Cartoonists entertain, give people food for thought, and often find the humor in complex public issues. Although many well-known cartoonists are men, women have made important inroads in the field. For example, Hilary Price's "Rhymes With Orange" comic won the "Best Newspaper Panel" award twice from the National Cartoonists Society and Liza Donnelly's cartoons are featured in the "New Yorker." Getting to draw for a living might seem like fun, but cartoonists must also be persistent and thick-skinned to succeed.
Whether working as a staff cartoonist for a publication or working freelance, cartoonists come up with ideas for their creations. They may get their inspiration from daily life, their communities or current events. They may also draw inspiration from other cartoonists. They draw their cartoons by hand or on computers. Cartoonists may write their own cartoon dialog or work with writers. Freelance cartoonists must market their own work, and submit work to print and online publications. Some also sell their cartoons through syndication, while others self-syndicate their cartoons. Some freelancers offer their services to individuals, businesses and government agencies.
Cartoonists often work in comfortable, well-lit art studios and offices. Self-employed cartoonists usually work from home. Staff cartoonist jobs are available, but they are few in number. Newspapers, online media, greeting card companies, publishing houses, advertising agencies and animation film studios employ professional cartoonists.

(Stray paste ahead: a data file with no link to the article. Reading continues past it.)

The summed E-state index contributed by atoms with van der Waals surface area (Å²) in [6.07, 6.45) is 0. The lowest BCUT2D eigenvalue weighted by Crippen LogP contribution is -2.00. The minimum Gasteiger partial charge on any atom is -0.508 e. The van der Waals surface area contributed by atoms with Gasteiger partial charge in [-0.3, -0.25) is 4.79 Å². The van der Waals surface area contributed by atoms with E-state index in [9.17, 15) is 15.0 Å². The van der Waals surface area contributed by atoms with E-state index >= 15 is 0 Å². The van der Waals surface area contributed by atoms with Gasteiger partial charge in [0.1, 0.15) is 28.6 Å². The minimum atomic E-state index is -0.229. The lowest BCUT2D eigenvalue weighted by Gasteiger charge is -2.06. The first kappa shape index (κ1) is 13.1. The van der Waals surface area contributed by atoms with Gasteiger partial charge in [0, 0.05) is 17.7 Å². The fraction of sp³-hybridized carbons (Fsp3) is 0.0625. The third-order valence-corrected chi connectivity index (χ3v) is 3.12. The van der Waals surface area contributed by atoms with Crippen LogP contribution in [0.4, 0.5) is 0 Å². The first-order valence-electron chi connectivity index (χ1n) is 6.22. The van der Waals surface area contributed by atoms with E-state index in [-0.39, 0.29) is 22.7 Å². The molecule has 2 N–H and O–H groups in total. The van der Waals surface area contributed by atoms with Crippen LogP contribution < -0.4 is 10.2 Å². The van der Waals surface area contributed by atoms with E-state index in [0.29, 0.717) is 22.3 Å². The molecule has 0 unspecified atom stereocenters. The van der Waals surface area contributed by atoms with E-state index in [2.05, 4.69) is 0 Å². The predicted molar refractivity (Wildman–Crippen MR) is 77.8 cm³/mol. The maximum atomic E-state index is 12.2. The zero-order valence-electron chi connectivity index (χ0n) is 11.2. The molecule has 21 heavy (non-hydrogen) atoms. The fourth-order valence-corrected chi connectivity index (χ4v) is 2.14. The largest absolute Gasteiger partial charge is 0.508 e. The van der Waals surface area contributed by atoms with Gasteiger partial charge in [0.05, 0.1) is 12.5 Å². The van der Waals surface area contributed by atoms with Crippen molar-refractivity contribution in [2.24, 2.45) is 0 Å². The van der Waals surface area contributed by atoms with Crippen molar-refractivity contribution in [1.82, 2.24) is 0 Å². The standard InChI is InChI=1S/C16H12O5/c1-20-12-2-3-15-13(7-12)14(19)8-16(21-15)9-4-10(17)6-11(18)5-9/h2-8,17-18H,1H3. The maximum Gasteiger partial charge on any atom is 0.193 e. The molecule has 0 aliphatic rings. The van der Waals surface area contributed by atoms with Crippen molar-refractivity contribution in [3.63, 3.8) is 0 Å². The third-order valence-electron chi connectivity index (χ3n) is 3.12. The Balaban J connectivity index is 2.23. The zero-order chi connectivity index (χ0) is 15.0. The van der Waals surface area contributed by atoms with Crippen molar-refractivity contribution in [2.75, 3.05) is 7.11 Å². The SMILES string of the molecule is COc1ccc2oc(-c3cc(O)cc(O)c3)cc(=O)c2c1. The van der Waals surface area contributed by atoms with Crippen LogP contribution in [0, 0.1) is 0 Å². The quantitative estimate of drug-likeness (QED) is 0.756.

Staff cartoonists normally keep regular, 40-hour work week hours, but may put in additional hours to meet deadlines. Independent cartoonists have flexible work schedules, choosing when and how much they work each week. Full-time freelancers typically work long days, including weekends and holidays when necessary.
Cartoonists mostly work alone. If they are collaborating with other cartoonists or writers on projects, they attend meetings to brainstorm ideas, troubleshoot problems and discuss the progress of their projects. Cartoonists are often under pressure to seek new, fresh ideas and to meet tight deadlines. Self-employed cartoonists have the additional stress of paying business bills and taxes, keeping their records in order, and generating more work to maintain their incomes.
Susan Echaore-McDavid is a freelance writer. She has authored career books in law enforcement, law, aviation, science, forensics, transportation, engineering, and education, among other areas. She has also written and edited educational materials for adult and adolescent audiences with reading, learning and language needs. She currently maintains two personal blogs.